By: Ansha Kottapalli
Last month, a grizzly bear killed a woman just outside of Yellowstone. Unable to find the grizzly bear, authorities called off the search last week. This incident caused some individuals to argue that grizzly bears should be removed from the Endangered Species Act.
The population of grizzly bears in Yellowstone national park is now 965. This figure has increased 4x since 1975, when grizzly bears were first included under the Endangered Species Act. A common misconception is that Grizzly bears are menacing and aggressive towards humans, but this assumption does not hold true most of the time – the bears would actually rather hide from humans than harm them. According to NPR, visitors of Yellowstone are just as likely to be, “killed by a falling tree as being killed by a grizzly”(NPR).
Despite Yellowstone’s large area of 3,471 square miles and record of about 5 million visitors in 2021, only ten people have been killed by the animals at the park in the past thirteen years. Grizzly bear attacks are extremely rare, and statistics show no “upward trend”.
Hannibal Anderson, a rancher, learned to coexist with grizzlies. He moved to his current ranch just outside of Yellowstone in the 50s, a time when these bears weren’t much of a problem. It wasn’t until the 2000s, when the grizzlies began “grazing within sight,” that Anderson began suspecting they were killing his cows.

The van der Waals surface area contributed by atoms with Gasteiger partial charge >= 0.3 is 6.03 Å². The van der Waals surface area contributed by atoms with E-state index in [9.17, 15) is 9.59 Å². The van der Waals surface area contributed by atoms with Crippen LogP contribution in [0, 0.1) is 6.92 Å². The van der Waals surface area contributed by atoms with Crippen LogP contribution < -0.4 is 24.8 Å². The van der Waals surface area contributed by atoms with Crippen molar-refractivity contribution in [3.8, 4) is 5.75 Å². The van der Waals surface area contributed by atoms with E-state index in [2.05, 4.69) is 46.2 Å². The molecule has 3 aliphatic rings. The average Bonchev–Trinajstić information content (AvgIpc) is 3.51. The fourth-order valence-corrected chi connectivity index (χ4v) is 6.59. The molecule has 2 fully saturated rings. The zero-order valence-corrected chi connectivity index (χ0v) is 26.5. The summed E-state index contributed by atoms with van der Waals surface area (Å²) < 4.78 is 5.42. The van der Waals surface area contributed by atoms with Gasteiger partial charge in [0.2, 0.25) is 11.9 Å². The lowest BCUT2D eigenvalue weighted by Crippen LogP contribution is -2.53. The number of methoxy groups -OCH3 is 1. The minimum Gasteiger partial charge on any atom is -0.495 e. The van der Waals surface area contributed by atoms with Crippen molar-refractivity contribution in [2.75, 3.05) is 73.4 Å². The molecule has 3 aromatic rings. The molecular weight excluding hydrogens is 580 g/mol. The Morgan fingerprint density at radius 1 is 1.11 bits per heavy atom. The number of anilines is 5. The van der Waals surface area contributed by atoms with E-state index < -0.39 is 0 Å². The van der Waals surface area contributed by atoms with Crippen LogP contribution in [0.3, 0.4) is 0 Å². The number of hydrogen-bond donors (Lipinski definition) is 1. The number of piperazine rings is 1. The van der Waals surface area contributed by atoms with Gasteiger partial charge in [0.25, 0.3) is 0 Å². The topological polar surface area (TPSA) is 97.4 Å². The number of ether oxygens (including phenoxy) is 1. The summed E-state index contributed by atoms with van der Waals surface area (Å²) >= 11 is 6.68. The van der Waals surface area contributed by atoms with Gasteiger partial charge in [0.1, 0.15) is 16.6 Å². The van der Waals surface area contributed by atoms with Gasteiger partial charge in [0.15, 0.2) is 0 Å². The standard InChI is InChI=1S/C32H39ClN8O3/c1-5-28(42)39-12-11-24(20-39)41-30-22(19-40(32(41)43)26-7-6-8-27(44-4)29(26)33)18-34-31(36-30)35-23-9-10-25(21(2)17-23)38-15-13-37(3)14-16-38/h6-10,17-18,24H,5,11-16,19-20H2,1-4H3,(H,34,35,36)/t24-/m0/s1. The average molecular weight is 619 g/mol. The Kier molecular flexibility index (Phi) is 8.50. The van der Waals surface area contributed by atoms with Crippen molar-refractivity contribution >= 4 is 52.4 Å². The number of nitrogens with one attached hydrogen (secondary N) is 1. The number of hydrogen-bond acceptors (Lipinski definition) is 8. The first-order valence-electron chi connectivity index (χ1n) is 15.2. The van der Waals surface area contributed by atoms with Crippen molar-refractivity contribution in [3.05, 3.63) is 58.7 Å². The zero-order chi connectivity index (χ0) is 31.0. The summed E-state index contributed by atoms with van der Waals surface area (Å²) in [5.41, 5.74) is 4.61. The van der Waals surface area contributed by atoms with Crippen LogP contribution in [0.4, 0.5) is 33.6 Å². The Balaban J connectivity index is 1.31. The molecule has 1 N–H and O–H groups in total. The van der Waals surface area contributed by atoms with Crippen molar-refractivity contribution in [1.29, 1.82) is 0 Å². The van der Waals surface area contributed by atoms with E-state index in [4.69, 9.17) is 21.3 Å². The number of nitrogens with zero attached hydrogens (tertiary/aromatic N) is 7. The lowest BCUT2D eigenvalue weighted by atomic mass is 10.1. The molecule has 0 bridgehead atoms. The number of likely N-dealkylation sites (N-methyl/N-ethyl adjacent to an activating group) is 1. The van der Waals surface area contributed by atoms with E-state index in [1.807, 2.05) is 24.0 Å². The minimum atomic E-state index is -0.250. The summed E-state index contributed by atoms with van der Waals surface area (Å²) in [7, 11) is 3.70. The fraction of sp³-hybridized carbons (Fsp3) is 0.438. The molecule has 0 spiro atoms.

Wanting to coexist with the bears, Anderson and his family decided to structure their ranch differently. They decided to hire more range riders, both riders that protect cows from bears and riders who examine the terrain. The Andersons also decided to raise bigger, older cows, keeping them closer together to fend off their predators as a herd. They constantly move the herd to different locations. Anderson understands this is a lot of work, but he is an avid believer in coexisting with wildlife.
Some political figures don’t agree with Anderson’s ideology. Their belief is that people have already spent so much time conforming to the bears' needs and think that it is time to remove them from The Federal Endangered Species protections. Biologist Frank van Manen said that the grizzly bear population has surpassed the goal population set by the U.S. Fish and Wildlife Service.
Anderson has heard both sides of the story for a while, and to this day questions which answer is right. His main concern is “what kind of relationship do the humans, wherever they are, want to have with the grizzly bear?"(NPR). No matter the outcome, he will still act on his belief of living in harmony with the grizzlies.